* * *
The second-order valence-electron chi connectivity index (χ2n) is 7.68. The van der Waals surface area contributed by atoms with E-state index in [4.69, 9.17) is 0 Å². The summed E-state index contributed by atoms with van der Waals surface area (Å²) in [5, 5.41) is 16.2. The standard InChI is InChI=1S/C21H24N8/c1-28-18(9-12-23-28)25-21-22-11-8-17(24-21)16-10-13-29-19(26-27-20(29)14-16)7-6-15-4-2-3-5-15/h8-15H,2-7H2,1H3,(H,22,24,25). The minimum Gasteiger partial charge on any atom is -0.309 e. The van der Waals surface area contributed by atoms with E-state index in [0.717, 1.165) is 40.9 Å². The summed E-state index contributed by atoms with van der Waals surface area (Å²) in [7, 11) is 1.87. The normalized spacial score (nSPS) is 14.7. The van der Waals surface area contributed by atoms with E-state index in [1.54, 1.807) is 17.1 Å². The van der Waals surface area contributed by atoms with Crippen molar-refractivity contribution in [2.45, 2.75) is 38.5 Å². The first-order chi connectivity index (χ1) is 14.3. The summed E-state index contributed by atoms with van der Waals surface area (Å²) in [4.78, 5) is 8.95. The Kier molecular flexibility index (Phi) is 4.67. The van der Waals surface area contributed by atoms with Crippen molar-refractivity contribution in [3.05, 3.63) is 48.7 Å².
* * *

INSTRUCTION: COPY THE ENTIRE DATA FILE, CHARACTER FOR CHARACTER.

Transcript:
The second-order valence-electron chi connectivity index (χ2n) is 7.68. The van der Waals surface area contributed by atoms with E-state index in [4.69, 9.17) is 0 Å². The summed E-state index contributed by atoms with van der Waals surface area (Å²) in [5, 5.41) is 16.2. The standard InChI is InChI=1S/C21H24N8/c1-28-18(9-12-23-28)25-21-22-11-8-17(24-21)16-10-13-29-19(26-27-20(29)14-16)7-6-15-4-2-3-5-15/h8-15H,2-7H2,1H3,(H,22,24,25). The minimum Gasteiger partial charge on any atom is -0.309 e. The van der Waals surface area contributed by atoms with E-state index in [0.717, 1.165) is 40.9 Å². The summed E-state index contributed by atoms with van der Waals surface area (Å²) in [7, 11) is 1.87. The normalized spacial score (nSPS) is 14.7. The van der Waals surface area contributed by atoms with E-state index in [1.54, 1.807) is 17.1 Å². The van der Waals surface area contributed by atoms with Crippen molar-refractivity contribution in [2.45, 2.75) is 38.5 Å². The first-order chi connectivity index (χ1) is 14.3. The summed E-state index contributed by atoms with van der Waals surface area (Å²) in [4.78, 5) is 8.95. The Kier molecular flexibility index (Phi) is 4.67. The van der Waals surface area contributed by atoms with Crippen molar-refractivity contribution in [3.05, 3.63) is 48.7 Å².